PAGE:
Report Saying Muslim Nations Must Do More To Fight AIDS Does ‘Grave Disservice’ To Battle, Opinion Piece Says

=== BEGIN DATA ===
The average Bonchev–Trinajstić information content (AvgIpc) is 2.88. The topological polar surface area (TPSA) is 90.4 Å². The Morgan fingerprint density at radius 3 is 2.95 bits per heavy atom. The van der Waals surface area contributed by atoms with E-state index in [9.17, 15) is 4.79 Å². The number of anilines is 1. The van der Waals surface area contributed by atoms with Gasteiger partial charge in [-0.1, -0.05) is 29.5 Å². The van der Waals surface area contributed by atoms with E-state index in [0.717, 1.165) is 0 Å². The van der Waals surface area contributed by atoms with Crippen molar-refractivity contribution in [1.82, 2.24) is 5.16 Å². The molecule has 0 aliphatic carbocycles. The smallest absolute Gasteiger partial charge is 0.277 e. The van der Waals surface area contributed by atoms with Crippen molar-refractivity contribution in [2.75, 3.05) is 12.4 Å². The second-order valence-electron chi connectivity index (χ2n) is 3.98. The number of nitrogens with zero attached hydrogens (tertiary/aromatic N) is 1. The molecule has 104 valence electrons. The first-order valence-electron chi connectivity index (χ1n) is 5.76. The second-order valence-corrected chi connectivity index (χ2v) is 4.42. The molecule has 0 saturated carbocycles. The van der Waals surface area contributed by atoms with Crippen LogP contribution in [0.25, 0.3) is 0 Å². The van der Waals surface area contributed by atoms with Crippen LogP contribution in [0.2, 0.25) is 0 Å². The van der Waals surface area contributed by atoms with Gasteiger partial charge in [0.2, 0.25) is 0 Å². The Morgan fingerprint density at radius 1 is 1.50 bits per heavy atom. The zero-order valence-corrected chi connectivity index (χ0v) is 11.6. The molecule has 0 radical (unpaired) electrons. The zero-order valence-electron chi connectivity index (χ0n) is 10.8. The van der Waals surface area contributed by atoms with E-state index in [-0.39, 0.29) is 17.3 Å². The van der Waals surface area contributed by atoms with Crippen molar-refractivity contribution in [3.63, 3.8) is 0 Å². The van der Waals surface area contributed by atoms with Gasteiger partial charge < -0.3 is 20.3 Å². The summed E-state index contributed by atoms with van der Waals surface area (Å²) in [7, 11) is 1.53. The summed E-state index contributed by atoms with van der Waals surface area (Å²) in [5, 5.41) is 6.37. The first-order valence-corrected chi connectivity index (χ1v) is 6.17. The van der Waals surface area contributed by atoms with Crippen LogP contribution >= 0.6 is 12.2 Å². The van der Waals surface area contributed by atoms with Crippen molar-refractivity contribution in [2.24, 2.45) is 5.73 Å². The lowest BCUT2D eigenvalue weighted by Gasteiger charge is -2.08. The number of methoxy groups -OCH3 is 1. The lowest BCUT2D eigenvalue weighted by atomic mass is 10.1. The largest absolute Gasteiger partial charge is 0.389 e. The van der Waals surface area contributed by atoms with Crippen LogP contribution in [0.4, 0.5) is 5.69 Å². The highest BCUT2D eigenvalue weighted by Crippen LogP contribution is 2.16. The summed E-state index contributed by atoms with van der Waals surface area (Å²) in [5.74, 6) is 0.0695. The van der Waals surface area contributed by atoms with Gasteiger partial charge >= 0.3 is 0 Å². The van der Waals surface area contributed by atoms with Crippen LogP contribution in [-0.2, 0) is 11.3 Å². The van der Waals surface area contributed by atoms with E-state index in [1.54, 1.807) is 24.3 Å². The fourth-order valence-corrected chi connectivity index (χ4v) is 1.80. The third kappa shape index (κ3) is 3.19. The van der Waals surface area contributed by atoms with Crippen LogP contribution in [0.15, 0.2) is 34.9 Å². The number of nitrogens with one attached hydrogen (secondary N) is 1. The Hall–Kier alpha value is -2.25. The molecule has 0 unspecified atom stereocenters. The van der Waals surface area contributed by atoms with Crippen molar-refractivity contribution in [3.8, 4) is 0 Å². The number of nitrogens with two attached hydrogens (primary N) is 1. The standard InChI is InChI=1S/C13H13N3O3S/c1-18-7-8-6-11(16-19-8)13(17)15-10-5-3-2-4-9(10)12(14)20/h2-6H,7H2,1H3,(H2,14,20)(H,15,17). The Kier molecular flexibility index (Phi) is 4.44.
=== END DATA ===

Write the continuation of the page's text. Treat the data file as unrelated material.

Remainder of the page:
Statements in a report released last month by the Seattle-based National Bureau of Asian Research about HIV/AIDS epidemics in predominately Muslim countries "may be partly true for much of the Arab world but are clearly dubious in respect of most of Islamic Africa and nonsense when applied to Asia, where most Muslims live," International Herald Tribune columnist Philip Bowring writes in an opinion piece (Bowring, International Herald Tribune, 7/7). The report, titled "Behind the Veil of a Public Health Crisis: HIV/AIDS in the Muslim World," says leaders of many predominantly Muslim nations are ignoring potential HIV/AIDS epidemics and not acting to combat the disease, adding that "if leaders continue to ignore the problem, AIDS could debilitate or even destabilize some of these societies by killing large numbers of people in the 15- to 49-year age group." The report also says "political primacy of the Koran and weak or absent democracy" are impeding the fight against the disease in the region (Kaiser Daily HIV/AIDS Report, 6/30). However, the responses to HIV/AIDS in predominately Christian countries in sub-Saharan Africa have been "far behind" those of countries in the region with large Muslim populations, and denial of the epidemic among officials has been "far more stubborn" in democratic India than formerly authoritarian Indonesia, according to Bowring. "There is little to suggest that the region's Muslims have, as a group, been responding differently from its Christians either in terms of infection rates or denial," Bowring writes, concluding, "[T]o suggest that Muslim countries and peoples present particular problems in tackling AIDS appears not merely untrue but will do a grave disservice to the campaign against its spread" (International Herald Tribune, 7/7).This is part of the KHN Morning Briefing, a summary of health policy coverage from major news organizations. Sign up for an email subscription.